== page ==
The Atlanta Fed's macroblog provides commentary and analysis on economic topics including monetary policy, macroeconomic developments, inflation, labor economics, and financial issues.
- BLS Handbook of Methods
- Bureau of Economic Analysis
- Bureau of Labor Statistics
- Congressional Budget Office
- Economic Data - FRED® II, St. Louis Fed
- Office of Management and Budget
- Statistics: Releases and Historical Data, Board of Governors
- U.S. Census Bureau Economic Programs
- White House Economic Statistics Briefing Room
June 30, 2014
The Implications of Flat or Declining Real Wages for Inequality
A recent Policy Note published by the Levy Economics Institute of Bard College shows that what we thought had been a decade of essentially flat real wages (since 2002) has actually been a decade of declining real wages. Replicating the second figure in that Policy Note, Chart 1 shows that holding experience (i.e., age) and education fixed at their levels in 1994, real wages per hour are at levels not seen since 1997. In other words, growth in experience and education within the workforce during the past decade has propped up wages.
The implication for inequality of this growth in education and experience was only touched on in the Policy Note that Levy published. In this post, we investigate more fully what contribution growth in educational attainment has made to the growth in wage inequality since 1994.
The Gini coefficient is a common statistic used to measure the degree of inequality in income or wages within a population. The Gini ranges between 0 and 100, with a value of zero reflecting perfect equality and a value of 100 reflecting perfect inequality. The Gini is preferred to other, simpler indices, like the 90/10 ratio, which is simply the income in the 90th percentile divided by the income in the 10th percentile, because the Gini captures information along the entire distribution rather than merely information in the tails.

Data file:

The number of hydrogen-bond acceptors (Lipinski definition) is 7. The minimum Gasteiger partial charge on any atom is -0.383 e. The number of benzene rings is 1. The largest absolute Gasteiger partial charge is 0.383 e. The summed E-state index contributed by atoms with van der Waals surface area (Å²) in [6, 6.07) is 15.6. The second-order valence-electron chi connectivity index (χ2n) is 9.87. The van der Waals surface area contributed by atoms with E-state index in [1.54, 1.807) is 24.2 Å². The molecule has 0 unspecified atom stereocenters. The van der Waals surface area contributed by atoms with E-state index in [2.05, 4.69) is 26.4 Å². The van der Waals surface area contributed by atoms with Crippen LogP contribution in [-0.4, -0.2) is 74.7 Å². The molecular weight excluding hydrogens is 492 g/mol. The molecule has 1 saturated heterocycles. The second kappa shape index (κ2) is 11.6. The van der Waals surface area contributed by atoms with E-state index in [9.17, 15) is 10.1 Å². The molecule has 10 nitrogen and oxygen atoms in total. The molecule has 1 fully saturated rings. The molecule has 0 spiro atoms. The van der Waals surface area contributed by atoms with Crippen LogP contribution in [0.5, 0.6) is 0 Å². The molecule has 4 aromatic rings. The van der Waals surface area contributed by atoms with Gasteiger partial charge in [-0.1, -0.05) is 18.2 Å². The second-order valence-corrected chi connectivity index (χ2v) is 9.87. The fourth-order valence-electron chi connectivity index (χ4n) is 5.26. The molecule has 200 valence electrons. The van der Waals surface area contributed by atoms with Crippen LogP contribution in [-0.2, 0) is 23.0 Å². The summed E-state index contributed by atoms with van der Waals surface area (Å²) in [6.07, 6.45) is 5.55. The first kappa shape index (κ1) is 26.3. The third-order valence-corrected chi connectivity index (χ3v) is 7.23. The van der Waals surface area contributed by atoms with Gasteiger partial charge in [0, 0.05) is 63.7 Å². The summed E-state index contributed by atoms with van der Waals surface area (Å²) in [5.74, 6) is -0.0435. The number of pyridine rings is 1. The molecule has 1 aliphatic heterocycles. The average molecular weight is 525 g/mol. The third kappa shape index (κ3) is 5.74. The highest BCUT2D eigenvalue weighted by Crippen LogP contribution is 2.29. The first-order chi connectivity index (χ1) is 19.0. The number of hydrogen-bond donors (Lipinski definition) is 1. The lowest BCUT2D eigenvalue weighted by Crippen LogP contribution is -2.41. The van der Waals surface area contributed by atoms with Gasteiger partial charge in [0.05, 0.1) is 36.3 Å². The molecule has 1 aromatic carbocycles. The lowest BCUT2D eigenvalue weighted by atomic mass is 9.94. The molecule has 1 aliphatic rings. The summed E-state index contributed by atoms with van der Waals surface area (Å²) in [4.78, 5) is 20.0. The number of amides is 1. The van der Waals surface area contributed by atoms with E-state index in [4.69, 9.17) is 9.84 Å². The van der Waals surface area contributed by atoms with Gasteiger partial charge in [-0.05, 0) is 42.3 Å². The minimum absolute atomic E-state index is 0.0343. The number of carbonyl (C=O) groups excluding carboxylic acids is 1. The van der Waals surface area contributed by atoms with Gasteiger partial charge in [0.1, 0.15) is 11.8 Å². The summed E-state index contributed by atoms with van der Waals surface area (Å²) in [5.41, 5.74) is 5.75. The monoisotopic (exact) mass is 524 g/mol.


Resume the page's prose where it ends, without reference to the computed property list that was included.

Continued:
Chart 2 plots the Gini coefficient calculated for the actual real hourly wage distribution in the United States in each year between 1994 and 2013 and for the counterfactual wage distribution, holding education and/or age fixed at their 1994 levels in order to assess how much changes in age and education over the same period account for growth in wage inequality. In 2013, the Gini coefficient for the actual real wage distribution is roughly 33, meaning that if two people were drawn at random from the wage distribution, the expected difference in their wages is equal to 66 percent of the average wage in the distribution. (You can read more about interpreting the Gini coefficient.) A higher Gini implies that, first, the expected wage gap between two people has increased, holding the average wage of the distribution constant; or, second, the average wage of the distribution has decreased, holding the expected wage gap constant; or, third, some combination of these two events.
The first message from Chart 2 is that—as has been documented numerous other places (here and here, for example)—inequality has been growing in the United States, which can be seen by the rising value of the Gini coefficient over time. The Gini coefficient’s 1.27-point rise means that between 1994 and 2013 the expected gap in wages between two randomly drawn workers has gotten two and a half (2 times 1.27, or 2.54) percentage points larger relative to the average wage in the distribution. Since the average real wage is higher in 2013 than in 1994, the implication is that the expected wage gap between two randomly drawn workers grew faster than the overall average wage grew. In other words, the tide rose, but not the same for all workers.